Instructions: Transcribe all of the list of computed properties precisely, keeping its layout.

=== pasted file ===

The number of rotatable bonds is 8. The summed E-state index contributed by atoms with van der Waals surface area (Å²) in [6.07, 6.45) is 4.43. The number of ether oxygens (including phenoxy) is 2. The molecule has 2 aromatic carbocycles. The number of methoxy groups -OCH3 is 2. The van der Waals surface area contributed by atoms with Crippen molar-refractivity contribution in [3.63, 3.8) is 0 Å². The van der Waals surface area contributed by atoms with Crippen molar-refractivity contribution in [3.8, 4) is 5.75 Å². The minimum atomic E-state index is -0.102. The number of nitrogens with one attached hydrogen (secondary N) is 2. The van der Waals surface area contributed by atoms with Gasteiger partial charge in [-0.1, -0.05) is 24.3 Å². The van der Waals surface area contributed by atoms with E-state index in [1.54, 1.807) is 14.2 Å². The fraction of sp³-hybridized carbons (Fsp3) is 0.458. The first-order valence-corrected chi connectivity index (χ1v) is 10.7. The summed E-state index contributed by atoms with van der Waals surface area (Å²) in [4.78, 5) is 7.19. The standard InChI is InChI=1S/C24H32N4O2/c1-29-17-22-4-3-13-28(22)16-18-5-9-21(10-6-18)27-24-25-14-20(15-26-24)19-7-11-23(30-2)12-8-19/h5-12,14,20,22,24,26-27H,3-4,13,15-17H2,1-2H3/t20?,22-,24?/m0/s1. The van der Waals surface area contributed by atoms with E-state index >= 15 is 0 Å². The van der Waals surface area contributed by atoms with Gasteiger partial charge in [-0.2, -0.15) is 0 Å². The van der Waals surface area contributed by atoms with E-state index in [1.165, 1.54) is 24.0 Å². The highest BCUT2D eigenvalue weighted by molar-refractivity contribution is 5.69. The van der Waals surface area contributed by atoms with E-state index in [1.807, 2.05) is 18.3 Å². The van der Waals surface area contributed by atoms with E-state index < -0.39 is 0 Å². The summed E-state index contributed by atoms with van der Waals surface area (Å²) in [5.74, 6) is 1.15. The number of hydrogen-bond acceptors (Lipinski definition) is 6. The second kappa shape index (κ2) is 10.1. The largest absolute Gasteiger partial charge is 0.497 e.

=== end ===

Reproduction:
The number of rotatable bonds is 8. The summed E-state index contributed by atoms with van der Waals surface area (Å²) in [6.07, 6.45) is 4.43. The number of ether oxygens (including phenoxy) is 2. The molecule has 2 aromatic carbocycles. The number of methoxy groups -OCH3 is 2. The van der Waals surface area contributed by atoms with Crippen molar-refractivity contribution in [3.63, 3.8) is 0 Å². The van der Waals surface area contributed by atoms with Crippen molar-refractivity contribution in [3.8, 4) is 5.75 Å². The minimum atomic E-state index is -0.102. The number of nitrogens with one attached hydrogen (secondary N) is 2. The van der Waals surface area contributed by atoms with Gasteiger partial charge in [-0.1, -0.05) is 24.3 Å². The van der Waals surface area contributed by atoms with E-state index in [1.54, 1.807) is 14.2 Å². The fraction of sp³-hybridized carbons (Fsp3) is 0.458. The first-order valence-corrected chi connectivity index (χ1v) is 10.7. The summed E-state index contributed by atoms with van der Waals surface area (Å²) in [4.78, 5) is 7.19. The standard InChI is InChI=1S/C24H32N4O2/c1-29-17-22-4-3-13-28(22)16-18-5-9-21(10-6-18)27-24-25-14-20(15-26-24)19-7-11-23(30-2)12-8-19/h5-12,14,20,22,24,26-27H,3-4,13,15-17H2,1-2H3/t20?,22-,24?/m0/s1. The van der Waals surface area contributed by atoms with E-state index >= 15 is 0 Å². The van der Waals surface area contributed by atoms with Gasteiger partial charge in [-0.2, -0.15) is 0 Å². The van der Waals surface area contributed by atoms with E-state index in [1.165, 1.54) is 24.0 Å². The highest BCUT2D eigenvalue weighted by molar-refractivity contribution is 5.69. The van der Waals surface area contributed by atoms with E-state index in [1.807, 2.05) is 18.3 Å². The van der Waals surface area contributed by atoms with E-state index < -0.39 is 0 Å². The summed E-state index contributed by atoms with van der Waals surface area (Å²) in [5.74, 6) is 1.15. The number of hydrogen-bond acceptors (Lipinski definition) is 6. The second kappa shape index (κ2) is 10.1. The largest absolute Gasteiger partial charge is 0.497 e.